The controversial stop-and-frisk practices of the NYPD show no signs of slowing. According to the N.Y. Times, the department released data outlining the number of stops so far this year, and the numbers are up significantly from last year.
About 203,500 stops were made during the first three months of 2012, up from 183,326 during the same period last year. And despite criticism from citizens and people across the country, the department stands by its practice of stopping and frisking anyone they please.
“I would submit that our strategies are saving lives,” said Police Commissioner Raymond W. Kelly in the face of criticism. Kelly went on to suggest the disproportionate stopping of minorities was saving the lives of minorities, in a sort-of “this is for your own good,” justification.
Though young black and Hispanic men represent just 4.7% of the population of NYC, they accounted for 41.6% of the stops in 2011.
On Saturday, the City Council speaker, Christine C. Quinn, said the “dramatic increase” in stops underscored her calls for reform.
“While the N.Y.P.D. should continue to have the ability to stop and frisk people where there is a reasonable suspicion of criminal activity, I remain convinced that with better monitoring, supervision and accountability we can avoid the corrosive impact of a poorly targeted program,” Ms. Quinn said in a statement. “We cannot continue to stop, question and frisk nearly 700,000 New Yorkers in this way without doing harm to the relationship between police officers and the people they are protecting, particularly in communities of color.”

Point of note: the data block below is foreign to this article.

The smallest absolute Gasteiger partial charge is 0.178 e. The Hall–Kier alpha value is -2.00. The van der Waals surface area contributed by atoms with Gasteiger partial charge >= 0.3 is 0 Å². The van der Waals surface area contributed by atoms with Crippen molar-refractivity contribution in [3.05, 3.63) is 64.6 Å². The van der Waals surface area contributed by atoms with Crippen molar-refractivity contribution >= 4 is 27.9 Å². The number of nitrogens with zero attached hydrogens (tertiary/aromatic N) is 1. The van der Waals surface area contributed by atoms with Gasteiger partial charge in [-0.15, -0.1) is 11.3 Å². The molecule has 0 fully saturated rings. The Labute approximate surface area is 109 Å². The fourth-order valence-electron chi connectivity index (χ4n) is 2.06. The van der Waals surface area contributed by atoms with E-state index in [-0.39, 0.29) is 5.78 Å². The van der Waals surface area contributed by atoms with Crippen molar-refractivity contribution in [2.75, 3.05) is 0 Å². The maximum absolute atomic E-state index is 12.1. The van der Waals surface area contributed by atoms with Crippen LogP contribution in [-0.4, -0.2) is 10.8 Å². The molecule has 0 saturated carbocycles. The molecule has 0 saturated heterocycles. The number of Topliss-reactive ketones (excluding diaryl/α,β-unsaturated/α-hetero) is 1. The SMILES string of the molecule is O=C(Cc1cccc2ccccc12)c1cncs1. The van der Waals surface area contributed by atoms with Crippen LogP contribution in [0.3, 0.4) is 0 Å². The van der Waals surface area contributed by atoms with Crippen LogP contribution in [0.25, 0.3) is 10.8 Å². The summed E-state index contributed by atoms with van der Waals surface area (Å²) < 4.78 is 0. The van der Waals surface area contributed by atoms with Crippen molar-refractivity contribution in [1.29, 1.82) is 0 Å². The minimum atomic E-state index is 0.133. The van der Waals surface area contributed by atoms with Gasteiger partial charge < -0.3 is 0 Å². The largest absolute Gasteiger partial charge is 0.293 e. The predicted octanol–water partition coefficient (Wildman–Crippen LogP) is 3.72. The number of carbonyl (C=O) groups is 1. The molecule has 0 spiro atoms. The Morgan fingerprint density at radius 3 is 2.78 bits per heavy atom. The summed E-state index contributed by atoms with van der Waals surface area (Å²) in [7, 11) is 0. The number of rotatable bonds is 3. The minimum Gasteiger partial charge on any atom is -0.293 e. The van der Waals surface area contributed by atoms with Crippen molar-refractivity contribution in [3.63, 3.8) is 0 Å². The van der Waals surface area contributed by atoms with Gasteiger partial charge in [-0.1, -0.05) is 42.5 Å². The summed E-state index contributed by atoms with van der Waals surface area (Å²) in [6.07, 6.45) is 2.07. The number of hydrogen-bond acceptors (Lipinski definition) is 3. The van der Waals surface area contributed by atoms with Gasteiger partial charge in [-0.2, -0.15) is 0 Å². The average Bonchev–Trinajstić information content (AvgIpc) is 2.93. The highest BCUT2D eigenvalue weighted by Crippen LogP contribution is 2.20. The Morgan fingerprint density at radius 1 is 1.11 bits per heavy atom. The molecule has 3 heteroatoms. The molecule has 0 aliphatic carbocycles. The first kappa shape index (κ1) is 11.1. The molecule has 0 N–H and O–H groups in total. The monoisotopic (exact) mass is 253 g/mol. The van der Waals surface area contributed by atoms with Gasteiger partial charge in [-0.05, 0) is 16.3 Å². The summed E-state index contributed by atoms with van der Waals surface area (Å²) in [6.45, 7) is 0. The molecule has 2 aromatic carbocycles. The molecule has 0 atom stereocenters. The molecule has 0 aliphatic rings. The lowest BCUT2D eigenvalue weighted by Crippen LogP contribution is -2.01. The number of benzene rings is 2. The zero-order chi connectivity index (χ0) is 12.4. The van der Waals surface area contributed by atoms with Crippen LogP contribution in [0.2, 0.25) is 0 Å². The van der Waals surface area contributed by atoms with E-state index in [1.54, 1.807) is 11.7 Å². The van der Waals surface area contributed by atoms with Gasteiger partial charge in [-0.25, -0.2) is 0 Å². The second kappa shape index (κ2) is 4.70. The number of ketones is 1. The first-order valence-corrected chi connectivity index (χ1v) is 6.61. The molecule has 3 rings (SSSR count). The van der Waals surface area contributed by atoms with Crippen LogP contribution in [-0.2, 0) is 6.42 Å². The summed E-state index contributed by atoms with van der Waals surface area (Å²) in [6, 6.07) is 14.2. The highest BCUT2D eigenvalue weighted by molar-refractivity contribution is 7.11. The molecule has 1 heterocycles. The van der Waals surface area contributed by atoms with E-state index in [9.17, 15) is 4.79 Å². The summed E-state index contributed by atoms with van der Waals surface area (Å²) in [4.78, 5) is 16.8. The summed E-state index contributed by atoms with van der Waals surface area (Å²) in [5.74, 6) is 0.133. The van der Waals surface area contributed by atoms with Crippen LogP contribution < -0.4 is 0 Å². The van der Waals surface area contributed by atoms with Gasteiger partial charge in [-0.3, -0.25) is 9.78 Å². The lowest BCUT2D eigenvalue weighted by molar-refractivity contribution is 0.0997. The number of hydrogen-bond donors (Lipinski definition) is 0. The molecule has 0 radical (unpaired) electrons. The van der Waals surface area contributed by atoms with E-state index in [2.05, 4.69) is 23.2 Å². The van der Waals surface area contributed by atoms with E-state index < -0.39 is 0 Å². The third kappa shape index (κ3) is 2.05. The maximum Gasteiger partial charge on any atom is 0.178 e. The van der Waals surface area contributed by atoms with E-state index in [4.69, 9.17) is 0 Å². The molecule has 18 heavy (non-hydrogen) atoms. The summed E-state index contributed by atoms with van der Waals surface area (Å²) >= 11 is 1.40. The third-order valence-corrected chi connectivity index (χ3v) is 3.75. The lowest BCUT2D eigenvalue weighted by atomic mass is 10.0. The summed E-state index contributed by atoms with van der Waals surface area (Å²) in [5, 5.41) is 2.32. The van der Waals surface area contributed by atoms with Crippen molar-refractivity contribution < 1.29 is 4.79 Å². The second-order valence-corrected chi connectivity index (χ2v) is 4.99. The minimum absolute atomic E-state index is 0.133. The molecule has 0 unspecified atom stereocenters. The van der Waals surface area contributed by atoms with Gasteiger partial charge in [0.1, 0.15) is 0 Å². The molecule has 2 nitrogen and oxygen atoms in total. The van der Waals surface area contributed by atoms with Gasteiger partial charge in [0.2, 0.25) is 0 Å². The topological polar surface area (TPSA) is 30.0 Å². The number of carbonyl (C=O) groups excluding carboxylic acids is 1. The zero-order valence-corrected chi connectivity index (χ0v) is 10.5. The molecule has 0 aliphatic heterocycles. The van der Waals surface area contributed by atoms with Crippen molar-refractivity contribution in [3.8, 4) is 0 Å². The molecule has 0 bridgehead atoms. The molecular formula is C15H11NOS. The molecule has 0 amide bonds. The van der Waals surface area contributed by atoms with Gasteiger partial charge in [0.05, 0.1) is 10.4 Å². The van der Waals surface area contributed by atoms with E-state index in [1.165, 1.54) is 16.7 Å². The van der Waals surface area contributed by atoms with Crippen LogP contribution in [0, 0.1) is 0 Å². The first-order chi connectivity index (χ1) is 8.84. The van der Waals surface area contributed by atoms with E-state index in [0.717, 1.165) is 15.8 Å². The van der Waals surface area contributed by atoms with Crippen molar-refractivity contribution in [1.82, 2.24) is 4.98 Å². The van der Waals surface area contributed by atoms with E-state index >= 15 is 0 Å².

The continued overuse of these stop-and-frisk practices is only worsening the relationship between the police and the people they are said to be “protecting.” While no one is saying the police shouldn’t be able to stop and frisk someone where there is evidence of a crime, randomly choosing people because of where they live or how they look is not effective law enforcement.
Among those stopped so far in 2012, only 5% led to arrests and about 5% led to summonses, more common in minor misdemeanor cases or violations. So, do these arrests and criminal summonses justify the rights of hundreds-of-thousands of New Yorkers being violated every year? Not hardly.
When you live in the city, and particularly if you are a young minority male, you know that the chances of you being bothered by the police are pretty great. But, when you are actually arrested and charged with a crime, you may begin to wonder if you can find anyone on your side.
If you are facing criminal charges, contact our offices today. When it feels like no one cares about your side of the story, our attorneys can be there to help.